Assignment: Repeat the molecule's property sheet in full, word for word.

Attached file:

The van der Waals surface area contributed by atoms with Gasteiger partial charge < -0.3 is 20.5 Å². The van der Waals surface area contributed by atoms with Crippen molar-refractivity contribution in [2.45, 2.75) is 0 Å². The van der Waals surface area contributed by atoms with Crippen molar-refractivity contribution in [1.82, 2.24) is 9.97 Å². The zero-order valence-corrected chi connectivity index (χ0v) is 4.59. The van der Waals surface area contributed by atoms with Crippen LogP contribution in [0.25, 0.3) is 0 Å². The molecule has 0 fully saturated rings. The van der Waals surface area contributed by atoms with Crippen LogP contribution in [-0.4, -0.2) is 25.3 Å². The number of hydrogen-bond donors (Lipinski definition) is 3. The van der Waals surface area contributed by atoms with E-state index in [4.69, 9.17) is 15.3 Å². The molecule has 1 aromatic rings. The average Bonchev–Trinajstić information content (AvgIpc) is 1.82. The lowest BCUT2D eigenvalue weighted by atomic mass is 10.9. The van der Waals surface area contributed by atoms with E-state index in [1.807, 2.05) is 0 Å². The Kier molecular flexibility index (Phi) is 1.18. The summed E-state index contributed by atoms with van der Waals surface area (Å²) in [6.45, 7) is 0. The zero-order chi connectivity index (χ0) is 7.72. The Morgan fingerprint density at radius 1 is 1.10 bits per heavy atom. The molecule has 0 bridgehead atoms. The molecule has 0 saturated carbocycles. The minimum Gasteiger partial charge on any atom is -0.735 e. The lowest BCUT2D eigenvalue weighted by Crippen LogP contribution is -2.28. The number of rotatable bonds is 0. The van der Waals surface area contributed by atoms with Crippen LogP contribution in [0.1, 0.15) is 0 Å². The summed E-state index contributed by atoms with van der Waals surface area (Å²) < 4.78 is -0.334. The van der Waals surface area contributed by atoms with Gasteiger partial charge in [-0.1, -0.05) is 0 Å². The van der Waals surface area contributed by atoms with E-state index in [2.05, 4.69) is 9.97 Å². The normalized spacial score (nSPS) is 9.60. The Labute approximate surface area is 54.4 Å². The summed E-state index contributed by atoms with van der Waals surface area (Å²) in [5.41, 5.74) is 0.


The van der Waals surface area contributed by atoms with Gasteiger partial charge < -0.3 is 20.5 Å². The van der Waals surface area contributed by atoms with Crippen molar-refractivity contribution in [2.45, 2.75) is 0 Å². The van der Waals surface area contributed by atoms with Crippen molar-refractivity contribution in [1.82, 2.24) is 9.97 Å². The zero-order valence-corrected chi connectivity index (χ0v) is 4.59. The van der Waals surface area contributed by atoms with Crippen LogP contribution in [0.25, 0.3) is 0 Å². The molecule has 0 fully saturated rings. The van der Waals surface area contributed by atoms with Crippen LogP contribution in [-0.4, -0.2) is 25.3 Å². The number of hydrogen-bond donors (Lipinski definition) is 3. The van der Waals surface area contributed by atoms with E-state index in [4.69, 9.17) is 15.3 Å². The molecule has 1 aromatic rings. The average Bonchev–Trinajstić information content (AvgIpc) is 1.82. The lowest BCUT2D eigenvalue weighted by atomic mass is 10.9. The van der Waals surface area contributed by atoms with E-state index in [1.807, 2.05) is 0 Å². The Kier molecular flexibility index (Phi) is 1.18. The summed E-state index contributed by atoms with van der Waals surface area (Å²) in [6.45, 7) is 0. The zero-order chi connectivity index (χ0) is 7.72. The Morgan fingerprint density at radius 1 is 1.10 bits per heavy atom. The molecule has 0 bridgehead atoms. The molecule has 0 saturated carbocycles. The minimum Gasteiger partial charge on any atom is -0.735 e. The lowest BCUT2D eigenvalue weighted by Crippen LogP contribution is -2.28. The number of rotatable bonds is 0. The van der Waals surface area contributed by atoms with Crippen LogP contribution in [0.1, 0.15) is 0 Å². The summed E-state index contributed by atoms with van der Waals surface area (Å²) < 4.78 is -0.334. The van der Waals surface area contributed by atoms with Gasteiger partial charge in [-0.1, -0.05) is 0 Å². The van der Waals surface area contributed by atoms with E-state index in [2.05, 4.69) is 9.97 Å². The normalized spacial score (nSPS) is 9.60. The Labute approximate surface area is 54.4 Å². The summed E-state index contributed by atoms with van der Waals surface area (Å²) in [5.41, 5.74) is 0.